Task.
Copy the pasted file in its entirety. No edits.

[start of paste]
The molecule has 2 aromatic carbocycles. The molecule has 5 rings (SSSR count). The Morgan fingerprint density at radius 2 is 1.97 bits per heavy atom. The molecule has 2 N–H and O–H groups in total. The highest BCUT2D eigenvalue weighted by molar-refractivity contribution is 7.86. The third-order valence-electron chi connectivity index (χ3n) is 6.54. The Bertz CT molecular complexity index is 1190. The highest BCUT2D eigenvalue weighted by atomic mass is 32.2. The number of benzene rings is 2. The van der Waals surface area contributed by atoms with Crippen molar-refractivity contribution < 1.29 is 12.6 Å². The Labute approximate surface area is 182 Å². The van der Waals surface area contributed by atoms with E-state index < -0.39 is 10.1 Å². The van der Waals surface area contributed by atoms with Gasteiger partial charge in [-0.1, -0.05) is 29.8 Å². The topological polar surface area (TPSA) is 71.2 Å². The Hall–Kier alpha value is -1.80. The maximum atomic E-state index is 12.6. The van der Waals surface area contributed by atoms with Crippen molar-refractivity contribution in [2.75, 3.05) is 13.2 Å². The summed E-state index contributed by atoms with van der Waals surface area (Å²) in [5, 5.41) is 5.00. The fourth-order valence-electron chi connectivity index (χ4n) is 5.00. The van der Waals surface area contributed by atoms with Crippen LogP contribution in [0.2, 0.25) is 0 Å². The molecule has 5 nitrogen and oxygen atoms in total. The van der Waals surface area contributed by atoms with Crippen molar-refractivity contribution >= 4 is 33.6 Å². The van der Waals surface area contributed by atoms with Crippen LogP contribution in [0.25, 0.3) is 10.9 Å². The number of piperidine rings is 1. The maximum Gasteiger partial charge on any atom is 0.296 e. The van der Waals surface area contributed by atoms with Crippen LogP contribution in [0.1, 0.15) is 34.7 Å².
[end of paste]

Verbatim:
The molecule has 2 aromatic carbocycles. The molecule has 5 rings (SSSR count). The Morgan fingerprint density at radius 2 is 1.97 bits per heavy atom. The molecule has 2 N–H and O–H groups in total. The highest BCUT2D eigenvalue weighted by molar-refractivity contribution is 7.86. The third-order valence-electron chi connectivity index (χ3n) is 6.54. The Bertz CT molecular complexity index is 1190. The highest BCUT2D eigenvalue weighted by atomic mass is 32.2. The number of benzene rings is 2. The van der Waals surface area contributed by atoms with Crippen molar-refractivity contribution < 1.29 is 12.6 Å². The Labute approximate surface area is 182 Å². The van der Waals surface area contributed by atoms with E-state index < -0.39 is 10.1 Å². The van der Waals surface area contributed by atoms with Gasteiger partial charge in [-0.1, -0.05) is 29.8 Å². The topological polar surface area (TPSA) is 71.2 Å². The Hall–Kier alpha value is -1.80. The maximum atomic E-state index is 12.6. The van der Waals surface area contributed by atoms with Crippen molar-refractivity contribution in [2.75, 3.05) is 13.2 Å². The summed E-state index contributed by atoms with van der Waals surface area (Å²) in [5, 5.41) is 5.00. The fourth-order valence-electron chi connectivity index (χ4n) is 5.00. The van der Waals surface area contributed by atoms with Crippen LogP contribution in [0.2, 0.25) is 0 Å². The molecule has 5 nitrogen and oxygen atoms in total. The van der Waals surface area contributed by atoms with Crippen molar-refractivity contribution >= 4 is 33.6 Å². The van der Waals surface area contributed by atoms with Crippen LogP contribution in [0.25, 0.3) is 10.9 Å². The number of piperidine rings is 1. The maximum Gasteiger partial charge on any atom is 0.296 e. The van der Waals surface area contributed by atoms with Crippen LogP contribution in [0.1, 0.15) is 34.7 Å².